In this time of heartbreak, uncertainty and anguish, the Miss Kendra Program stands in solidarity with the social justice movement taking place throughout the United States and around the world.
The recent deaths of George Floyd, Ahmaud Arbery and Breonna Taylor and so many others have revealed the systemic racism within our justice system. These deaths, on top of the recent traumatic events surrounding the COVID-19 crisis, highlight that now more than ever we need to create safe and productive conversations within and across our communities. We have much more work to do.
As the Miss Kendra Programs advances the national movement of treating trauma as a public health crisis rather than a mental health one, we recognize that racism is a contributing factor to trauma for too many children day after day, year after year. This is a cycle that needs to end, and through the Miss Kendra Programs we can help children to share and gain language and to have a balanced approach to conversations about race, religion and gender.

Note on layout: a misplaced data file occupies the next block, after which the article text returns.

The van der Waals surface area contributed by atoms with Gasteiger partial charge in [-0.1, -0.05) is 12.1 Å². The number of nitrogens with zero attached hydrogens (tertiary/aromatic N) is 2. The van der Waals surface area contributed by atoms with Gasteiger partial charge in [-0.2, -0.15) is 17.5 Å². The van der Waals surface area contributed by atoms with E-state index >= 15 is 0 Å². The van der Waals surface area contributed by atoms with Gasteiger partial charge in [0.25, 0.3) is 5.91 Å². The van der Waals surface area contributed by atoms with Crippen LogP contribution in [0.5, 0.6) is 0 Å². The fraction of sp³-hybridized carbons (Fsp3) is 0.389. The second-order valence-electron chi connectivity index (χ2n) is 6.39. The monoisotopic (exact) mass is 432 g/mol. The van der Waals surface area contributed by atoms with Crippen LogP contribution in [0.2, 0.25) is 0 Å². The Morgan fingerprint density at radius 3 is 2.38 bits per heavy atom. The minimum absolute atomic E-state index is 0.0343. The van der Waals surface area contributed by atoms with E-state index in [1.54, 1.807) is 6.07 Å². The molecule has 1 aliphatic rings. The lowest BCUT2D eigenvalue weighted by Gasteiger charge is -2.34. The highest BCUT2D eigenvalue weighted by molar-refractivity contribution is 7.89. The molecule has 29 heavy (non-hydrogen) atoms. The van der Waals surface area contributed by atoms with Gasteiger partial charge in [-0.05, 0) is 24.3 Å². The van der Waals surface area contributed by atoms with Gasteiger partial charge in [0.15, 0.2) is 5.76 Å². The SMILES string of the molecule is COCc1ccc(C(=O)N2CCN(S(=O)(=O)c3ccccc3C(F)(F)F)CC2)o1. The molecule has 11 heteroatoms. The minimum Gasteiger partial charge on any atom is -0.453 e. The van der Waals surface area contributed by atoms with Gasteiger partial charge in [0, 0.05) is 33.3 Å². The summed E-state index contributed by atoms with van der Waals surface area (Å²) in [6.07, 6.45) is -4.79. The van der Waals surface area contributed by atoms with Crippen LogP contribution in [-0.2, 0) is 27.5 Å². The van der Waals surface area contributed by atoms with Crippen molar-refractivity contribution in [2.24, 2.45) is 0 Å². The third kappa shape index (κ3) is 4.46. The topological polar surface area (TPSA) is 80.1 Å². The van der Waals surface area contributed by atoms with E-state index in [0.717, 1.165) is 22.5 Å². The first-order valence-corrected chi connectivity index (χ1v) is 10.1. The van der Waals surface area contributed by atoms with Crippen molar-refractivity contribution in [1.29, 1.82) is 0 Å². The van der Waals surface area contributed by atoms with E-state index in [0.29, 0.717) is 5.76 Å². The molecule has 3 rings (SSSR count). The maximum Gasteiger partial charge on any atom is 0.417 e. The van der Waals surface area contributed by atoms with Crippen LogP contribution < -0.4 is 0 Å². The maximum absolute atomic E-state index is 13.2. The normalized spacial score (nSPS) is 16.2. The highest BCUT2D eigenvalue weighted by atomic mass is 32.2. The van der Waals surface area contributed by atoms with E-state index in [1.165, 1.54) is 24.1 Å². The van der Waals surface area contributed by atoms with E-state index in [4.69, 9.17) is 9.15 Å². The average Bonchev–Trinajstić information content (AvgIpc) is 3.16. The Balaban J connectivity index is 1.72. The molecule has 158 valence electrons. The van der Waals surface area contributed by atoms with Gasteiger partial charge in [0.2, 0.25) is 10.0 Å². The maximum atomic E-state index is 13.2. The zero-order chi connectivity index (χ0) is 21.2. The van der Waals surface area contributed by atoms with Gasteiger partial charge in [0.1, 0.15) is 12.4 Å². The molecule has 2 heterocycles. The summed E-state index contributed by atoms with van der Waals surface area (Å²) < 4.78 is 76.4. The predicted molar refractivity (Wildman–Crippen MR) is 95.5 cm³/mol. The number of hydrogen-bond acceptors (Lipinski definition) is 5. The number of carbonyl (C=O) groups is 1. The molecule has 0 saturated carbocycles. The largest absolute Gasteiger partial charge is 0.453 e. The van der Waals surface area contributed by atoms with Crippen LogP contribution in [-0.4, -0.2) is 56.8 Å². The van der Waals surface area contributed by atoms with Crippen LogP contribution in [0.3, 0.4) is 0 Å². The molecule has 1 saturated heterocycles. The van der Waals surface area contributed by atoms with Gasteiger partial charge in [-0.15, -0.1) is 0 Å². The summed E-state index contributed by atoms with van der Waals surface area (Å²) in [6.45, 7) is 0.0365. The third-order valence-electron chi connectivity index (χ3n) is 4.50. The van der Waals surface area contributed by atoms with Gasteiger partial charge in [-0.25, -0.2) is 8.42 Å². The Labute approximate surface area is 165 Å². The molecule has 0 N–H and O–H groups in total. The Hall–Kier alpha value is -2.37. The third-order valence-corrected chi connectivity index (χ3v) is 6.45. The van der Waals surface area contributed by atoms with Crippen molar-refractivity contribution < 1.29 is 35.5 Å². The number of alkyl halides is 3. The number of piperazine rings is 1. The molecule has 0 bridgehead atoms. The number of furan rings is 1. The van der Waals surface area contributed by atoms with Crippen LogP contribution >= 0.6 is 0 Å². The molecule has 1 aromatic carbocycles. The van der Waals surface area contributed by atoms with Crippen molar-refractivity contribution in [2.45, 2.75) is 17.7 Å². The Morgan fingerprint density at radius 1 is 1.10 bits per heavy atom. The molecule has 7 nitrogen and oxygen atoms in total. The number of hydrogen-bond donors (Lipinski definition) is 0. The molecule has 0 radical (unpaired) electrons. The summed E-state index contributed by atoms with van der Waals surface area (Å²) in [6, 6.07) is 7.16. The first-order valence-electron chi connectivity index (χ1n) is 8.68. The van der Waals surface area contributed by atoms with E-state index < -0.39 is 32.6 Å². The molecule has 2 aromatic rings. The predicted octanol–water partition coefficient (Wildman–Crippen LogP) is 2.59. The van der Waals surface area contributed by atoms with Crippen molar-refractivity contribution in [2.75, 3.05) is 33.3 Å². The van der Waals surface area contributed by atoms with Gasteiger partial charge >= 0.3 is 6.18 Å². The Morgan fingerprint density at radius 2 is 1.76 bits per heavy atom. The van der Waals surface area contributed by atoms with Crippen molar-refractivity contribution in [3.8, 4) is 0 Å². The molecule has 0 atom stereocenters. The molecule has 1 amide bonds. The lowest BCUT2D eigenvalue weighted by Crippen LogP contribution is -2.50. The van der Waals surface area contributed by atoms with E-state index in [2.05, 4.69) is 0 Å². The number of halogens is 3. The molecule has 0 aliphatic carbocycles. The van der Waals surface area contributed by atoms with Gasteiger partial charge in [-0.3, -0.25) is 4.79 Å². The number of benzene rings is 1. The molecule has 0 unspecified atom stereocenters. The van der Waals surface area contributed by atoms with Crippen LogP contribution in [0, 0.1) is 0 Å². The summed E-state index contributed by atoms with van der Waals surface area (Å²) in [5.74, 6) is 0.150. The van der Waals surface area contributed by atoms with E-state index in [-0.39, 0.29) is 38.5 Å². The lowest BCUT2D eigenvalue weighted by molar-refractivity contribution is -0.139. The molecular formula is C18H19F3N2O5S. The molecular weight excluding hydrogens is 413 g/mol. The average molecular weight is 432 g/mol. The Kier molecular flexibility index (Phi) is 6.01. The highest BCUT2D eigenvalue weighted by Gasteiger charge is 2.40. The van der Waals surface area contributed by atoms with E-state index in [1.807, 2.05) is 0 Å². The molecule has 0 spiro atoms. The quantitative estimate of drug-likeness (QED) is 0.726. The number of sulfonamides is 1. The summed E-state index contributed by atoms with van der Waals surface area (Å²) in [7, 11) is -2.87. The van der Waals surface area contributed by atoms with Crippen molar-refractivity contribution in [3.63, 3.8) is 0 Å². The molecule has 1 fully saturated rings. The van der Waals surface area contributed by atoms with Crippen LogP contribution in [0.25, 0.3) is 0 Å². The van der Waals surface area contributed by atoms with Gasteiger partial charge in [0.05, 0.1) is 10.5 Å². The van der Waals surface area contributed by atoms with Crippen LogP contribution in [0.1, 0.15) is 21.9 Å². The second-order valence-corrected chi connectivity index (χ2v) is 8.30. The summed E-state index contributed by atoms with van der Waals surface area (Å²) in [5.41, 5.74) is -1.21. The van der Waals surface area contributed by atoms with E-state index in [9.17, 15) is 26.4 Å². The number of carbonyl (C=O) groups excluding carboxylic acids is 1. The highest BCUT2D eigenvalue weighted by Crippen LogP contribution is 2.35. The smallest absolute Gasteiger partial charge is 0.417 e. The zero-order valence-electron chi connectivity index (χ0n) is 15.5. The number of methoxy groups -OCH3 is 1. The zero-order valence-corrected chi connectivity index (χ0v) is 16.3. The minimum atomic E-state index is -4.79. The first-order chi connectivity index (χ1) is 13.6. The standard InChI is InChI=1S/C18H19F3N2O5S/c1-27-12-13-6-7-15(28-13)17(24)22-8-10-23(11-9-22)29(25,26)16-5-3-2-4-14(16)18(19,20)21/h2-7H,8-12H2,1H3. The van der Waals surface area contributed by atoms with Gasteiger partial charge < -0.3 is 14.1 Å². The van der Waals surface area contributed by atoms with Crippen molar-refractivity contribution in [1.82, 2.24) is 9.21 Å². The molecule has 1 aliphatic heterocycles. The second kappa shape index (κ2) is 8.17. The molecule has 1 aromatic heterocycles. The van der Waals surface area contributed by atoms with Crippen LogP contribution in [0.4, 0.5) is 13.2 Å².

It is important to speak to our children about issues around social justice, but it is even more important that we listen to their concerns about the real things happening in their lives. Asking and listening with respect have always been the hallmark of Miss Kendra Programs.
As our society confronts these difficult issues, the Miss Kendra team stands with our teachers and students across the country ready to help each other heal, and contribute to society in a positive and constructive way on the topic of racism and injustice even for the youngest members of our society.